Netanyahu turns down meeting with Russian cybersecurity head linked to US hack

Citing schedule restraints, Prime Minister’s Office says premier ‘must decline’ Eugene Kaspersky’s request for sit-down at Davos World Economic Forum this week

Raoul Wootliff is the Times of Israel's former political correspondent and producer of the Daily Briefing podcast.

Eugene Kaspersky, CEO of Kaspersky Lab (Courtesy)
Eugene Kaspersky, CEO of Kaspersky Lab (Courtesy)

Prime Minister Benjamin Netanyahu has turned down a personal request for a meeting by the CEO of Russian firm Kaspersky Lab, three months after Israel was named as the source of explosive intel that the cybersecurity firm’s software was used to steal classified information from the United States.

In a message sent to the Prime Minister’s Office, seen by The Times of Israel, Eugene Kaspersky offered to meet Netanyahu on the sidelines of the World Economic Forum later this week in Switzerland.

“Personally and on behalf of Kaspersky Lab, I would be honored to meet you in Davos,” he wrote. “Considering my role as chairman and CEO of Kaspersky Lab, the leading cybersecurity vendor, I believe there are numerous and relevant topics of discussion for us.”

In his January 10 request, Kaspersky said that “Israel is one of the leaders of the international technological development and I would be glad to discuss the cyber security landscape and ways to mitigate current risks in your country.”

But responding last week on behalf of Netanyahu, the PMO said that “regrettably, due to the heavy demands of his schedule, he must decline your kind invitation.” The prime minister is scheduled to be in Davos for the annual forum from Tuesday to Friday.

Kaspersky Lab’s anti-virus program has over 400 million global users, of which 270,000 are corporate clients using its services and technologies to protect their businesses and infrastructures. In June last year, the firm opened an R&D center in Jerusalem which it said would be focused on protecting the Internet of Things and industrial control systems.

Eugene Kaspersky and other officials at inauguration of Jerusalem office and R&D center. (Shoshanna Solomon/Times of Israel)

The security software firm has become the focal point in an escalating conflict in cyberspace between the United States and Russia after it was accused of being a vehicle for hackers to steal security secrets from the US National Security Agency, and was banned by all American government agencies last year.

In October 2017, US media outlets reported that Israeli intelligence officials were behind a US decision to remove all Kaspersky Lab software from government servers after they alerted their American counterparts to Russian hackers using the anti-virus software to steal classified information.

An employee of Kaspersky Lab works on computers at the company’s headquarters in Moscow, Russia, July 1, 2017. (AP/Pavel Golovkin)

Over a two-year operation, Israeli intelligence agencies hacked into Kaspersky’s network and discovered that the software used globally by some 400 million people had been breached by Russian hackers who were using the program to find code names of US intelligence programs, according to The New York Times, which first broke the story.

Sources who were briefed on the developments said the Israelis provided the US National Security Agency with “solid evidence” of the Kremlin’s work based on a two-year hacking operation begun in 2014, the newspaper said. Among the information the Israelis allegedly gleaned from hacking Kasperksy were passwords, screenshots, emails and documents.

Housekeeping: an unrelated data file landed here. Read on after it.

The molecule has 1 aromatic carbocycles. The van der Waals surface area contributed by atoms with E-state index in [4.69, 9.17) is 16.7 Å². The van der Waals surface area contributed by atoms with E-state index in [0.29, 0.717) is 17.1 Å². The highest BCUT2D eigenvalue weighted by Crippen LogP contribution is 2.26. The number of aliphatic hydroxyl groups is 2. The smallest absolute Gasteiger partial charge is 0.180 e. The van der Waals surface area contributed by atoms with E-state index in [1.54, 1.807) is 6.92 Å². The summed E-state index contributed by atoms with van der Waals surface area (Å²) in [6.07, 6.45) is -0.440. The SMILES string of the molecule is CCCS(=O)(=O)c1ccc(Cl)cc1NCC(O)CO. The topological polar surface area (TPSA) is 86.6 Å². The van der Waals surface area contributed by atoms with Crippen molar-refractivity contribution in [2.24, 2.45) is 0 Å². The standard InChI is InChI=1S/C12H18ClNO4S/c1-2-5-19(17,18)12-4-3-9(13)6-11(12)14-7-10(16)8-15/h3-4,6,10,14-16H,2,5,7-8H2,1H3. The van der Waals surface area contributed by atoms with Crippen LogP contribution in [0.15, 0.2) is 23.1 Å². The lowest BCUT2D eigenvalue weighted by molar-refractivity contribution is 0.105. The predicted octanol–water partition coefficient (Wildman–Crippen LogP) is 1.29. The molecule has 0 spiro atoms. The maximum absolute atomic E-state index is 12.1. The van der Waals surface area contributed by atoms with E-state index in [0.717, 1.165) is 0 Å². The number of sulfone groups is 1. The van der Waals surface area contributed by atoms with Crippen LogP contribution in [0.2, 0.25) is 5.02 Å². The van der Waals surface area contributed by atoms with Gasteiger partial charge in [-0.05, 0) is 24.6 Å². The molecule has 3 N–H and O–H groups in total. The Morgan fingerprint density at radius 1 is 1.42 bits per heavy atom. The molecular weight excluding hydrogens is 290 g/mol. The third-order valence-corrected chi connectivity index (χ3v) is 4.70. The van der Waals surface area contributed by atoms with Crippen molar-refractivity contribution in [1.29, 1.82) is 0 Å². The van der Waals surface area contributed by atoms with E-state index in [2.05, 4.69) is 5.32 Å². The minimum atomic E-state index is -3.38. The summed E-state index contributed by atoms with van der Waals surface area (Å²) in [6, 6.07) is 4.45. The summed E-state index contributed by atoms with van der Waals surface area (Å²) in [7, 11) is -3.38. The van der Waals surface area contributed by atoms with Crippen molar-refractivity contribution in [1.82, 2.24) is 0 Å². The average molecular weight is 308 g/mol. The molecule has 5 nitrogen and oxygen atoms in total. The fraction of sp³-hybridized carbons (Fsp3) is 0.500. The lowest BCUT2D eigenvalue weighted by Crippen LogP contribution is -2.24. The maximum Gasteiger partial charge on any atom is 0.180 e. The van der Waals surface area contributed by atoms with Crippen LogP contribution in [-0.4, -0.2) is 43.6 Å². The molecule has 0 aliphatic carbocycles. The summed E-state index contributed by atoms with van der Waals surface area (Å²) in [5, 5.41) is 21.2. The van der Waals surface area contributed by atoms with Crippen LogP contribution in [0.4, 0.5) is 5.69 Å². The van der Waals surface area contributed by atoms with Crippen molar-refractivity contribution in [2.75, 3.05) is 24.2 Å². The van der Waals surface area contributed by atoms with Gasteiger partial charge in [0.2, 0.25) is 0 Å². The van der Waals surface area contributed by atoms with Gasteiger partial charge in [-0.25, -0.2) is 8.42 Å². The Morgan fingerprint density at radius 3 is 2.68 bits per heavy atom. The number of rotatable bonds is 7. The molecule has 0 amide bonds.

After receiving the Israeli report, the US Department of Homeland Security banned federal agencies from using any computer software supplied by Kaspersky Lab and ordered the products removed within 90 days.

Kaspersky Lab confirmed that it had taken source code for a secret American hacking tool via its antivirus software but denied knowledge of Russian hackers using its software.

Kaspersky discovered the Israeli hack of its system in 2015, which it then publicly reported in June of that year, without fingering Israel as the culprit.

A sign above the headquarters of Kaspersky Lab in Moscow, January 30, 2017. (AP/Pavel Golovkin)

Among the clues pointing to Israel that Kaspersky researchers noted was that the hack was very similar to an earlier attack known as Duqu, which they blamed on the same nations responsible for the Stuxnet cyberweapon, a joint US-Israeli virus that was used in 2010 to attack Iran’s Natanz nuclear site, destroying about 20 percent of the facility’s uranium enrichment centrifuges.

Kaspersky Lab also pointed out that the hack on its systems, which it labeled Duqu 2.0, was used against other targets of interest to Israel, including hotels and conference centers where United Nations Security Council members held closed-door meetings about a nuclear deal with Iran, talks to which Israel was not included. Since some of the targets were in the US, the researchers suggested it was solely an Israeli operation without American cooperation.

Eugene Kaspersky is a mathematical engineer who attended a KGB-sponsored school and once worked for Russia’s Ministry of Defense. His critics say it’s unlikely that his company could operate independently in Russia, where the economy is dominated by state-owned companies and the power of spy agencies has expanded dramatically under President Vladimir Putin.

The New York Times said it was not clear whether Eugene Kaspersky was involved in the Kremlin hack, or if any of his employees were cooperating with the Kremlin.

Jacob Magid contributed to this report.

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